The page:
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Christian Boycotts of Disney Called Off

In a bid to focus its efforts on the battle over confirming President Bush’s judicial nominees, the American Family Association, a leading conservative Christian organization, has recently called off a nine-year-long boycott against The Walt Disney Co., said AFA President Tim Wildmon.

“There’ll be nothing else to do now for the next few months except the judiciary, and our supporters are always looking for something to do,” Wildmon said.

After the decision by the Mississippi-based AFA to end the Disney boycott, Focus on the Family — another leading conservative Christian group based in Colorado Springs, Colo. — also withdrew its support for the boycott.

The Southern Baptist Convention could vote to do the same at its annual convention in Nashville, Tenn., on June 21-22.

“It wouldn’t surprise me if there was an opportunity to end the boycott, but how the convention will vote is anybody’s guess,” said Richard Land, president of the Ethics and Religious Liberty Commission of the Southern Baptist Convention. “I learned a long time ago not to try to predict the outcome of a Southern Baptist Convention meeting.”

The AFA initiated the boycott of Disney in 1996 to protest what they perceived as Disney’s promotion of an agenda benefiting gays and lesbians and a perceived movement away from family-oriented entertainment. Other conservative Christian organizations soon followed suit.

At the time, the AFA specifically cited “Priest,” a 1994 movie about a homosexual priest, and “Kids,” a 1995 film that depicted teenage sex, as examples of objectionable entertainment. Later, the AFA criticized “Dogma,” a 1999 religious-themed comedy. Each film was produced by Miramax, a production company then owned by Disney.

The AFA’s decision to end the boycott was based in part on a number of changes that have occurred within Disney.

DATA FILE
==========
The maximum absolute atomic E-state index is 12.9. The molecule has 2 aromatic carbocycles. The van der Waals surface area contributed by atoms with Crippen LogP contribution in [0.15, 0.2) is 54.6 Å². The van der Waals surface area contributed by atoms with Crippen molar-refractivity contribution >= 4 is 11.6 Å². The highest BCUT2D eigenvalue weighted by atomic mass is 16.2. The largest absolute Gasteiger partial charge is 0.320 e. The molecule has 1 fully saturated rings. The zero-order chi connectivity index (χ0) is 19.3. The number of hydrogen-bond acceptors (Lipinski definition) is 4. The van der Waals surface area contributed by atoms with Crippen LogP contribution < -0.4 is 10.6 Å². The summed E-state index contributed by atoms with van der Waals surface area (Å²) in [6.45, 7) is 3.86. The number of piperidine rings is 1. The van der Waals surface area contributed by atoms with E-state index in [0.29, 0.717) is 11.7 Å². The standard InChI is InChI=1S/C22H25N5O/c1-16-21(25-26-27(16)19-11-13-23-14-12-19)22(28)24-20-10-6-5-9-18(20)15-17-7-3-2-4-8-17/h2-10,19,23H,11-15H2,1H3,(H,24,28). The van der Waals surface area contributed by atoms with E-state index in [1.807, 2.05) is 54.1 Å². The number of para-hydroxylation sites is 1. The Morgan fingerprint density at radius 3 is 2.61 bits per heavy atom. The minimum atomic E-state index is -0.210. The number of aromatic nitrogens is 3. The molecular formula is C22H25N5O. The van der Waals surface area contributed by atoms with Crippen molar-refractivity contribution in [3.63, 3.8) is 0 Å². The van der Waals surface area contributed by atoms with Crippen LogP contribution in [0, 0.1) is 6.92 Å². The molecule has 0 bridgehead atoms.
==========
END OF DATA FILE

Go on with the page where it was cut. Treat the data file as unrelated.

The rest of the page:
“We are pleased to see Disney CEO Michael Eisner stepping down in September, a year earlier than planned, and the breakup of Disney and Miramax, which produced most of the movies associated with Disney that Christians found highly offensive,” Wildmon said in a May 24 statement announcing the end to the boycott.

But Wildmon said the AFA’s decision was also rooted in the need to focus the organization’s resources on more pressing matters, such as the fight for Bush’s judicial nominees.

“The issue of the judges is our top priority and will be for the next several months,” Wildmon said.

Disney did not return phone calls requesting comment on the issue.

At the same time, AFA also postponed for six months a boycott against Ford Motor Co. which had begun on May 31. The decision followed a June 5 meeting with Ford dealers, who asked for time to confer with the company.

The boycott was launched in opposition to donations that Ford has made to organizations that support gay rights.

Although the decision to suspend the Ford boycott was not directly connected to the battle for judicial nominees, it does allow the organization to further clear its summer schedule and allow it to redouble its efforts in the battle for judicial nominees, Wildmon said.

A Ford representative said the company was looking forward to a dialogue with the AFA.

“The Ford Motor Company is pleased that the American Family Association has suspended it boycott of Ford products,” Ford spokesman Ed Lewis said in a statement. “Ford values all people regardless of their race, religion, gender, sexual orientation and cultural or physical differences.”

Wildmon said the AFA will increase its efforts to educate its supporters about the judicial battle and communicate advice on how they can make a difference over the next two months.

The AFA operates some 180 radio stations and publishes a monthly magazine with a circulation of 160,000. It also has an e-mail list with more than 2 million names.

In the meantime, the Southern Baptist Convention considers the battle over judicial nominees one of the organization’s “very top priorities,” Land said.

However, he added that the judicial issue would not factor into its decision regarding the Disney boycott. “We have enough resources to do both, and to do both very adequately,” Land said.

The Rev. Wiley Drake, pastor of the First Southern Baptist Church of Buena Park, in Buena Park, Calif., said the issue will be discussed at the annual convention, and like Land, he cannot say which way the vote will go.

But Drake, a longtime supporter of the Disney boycott, said the importance of the federal judicial nominee issue would indeed factor into the convention’s decision-making process.

“There are only so many hours in a day,” Drake said. “Obviously, if your plate is full and you get one item off it, it’s easier.”

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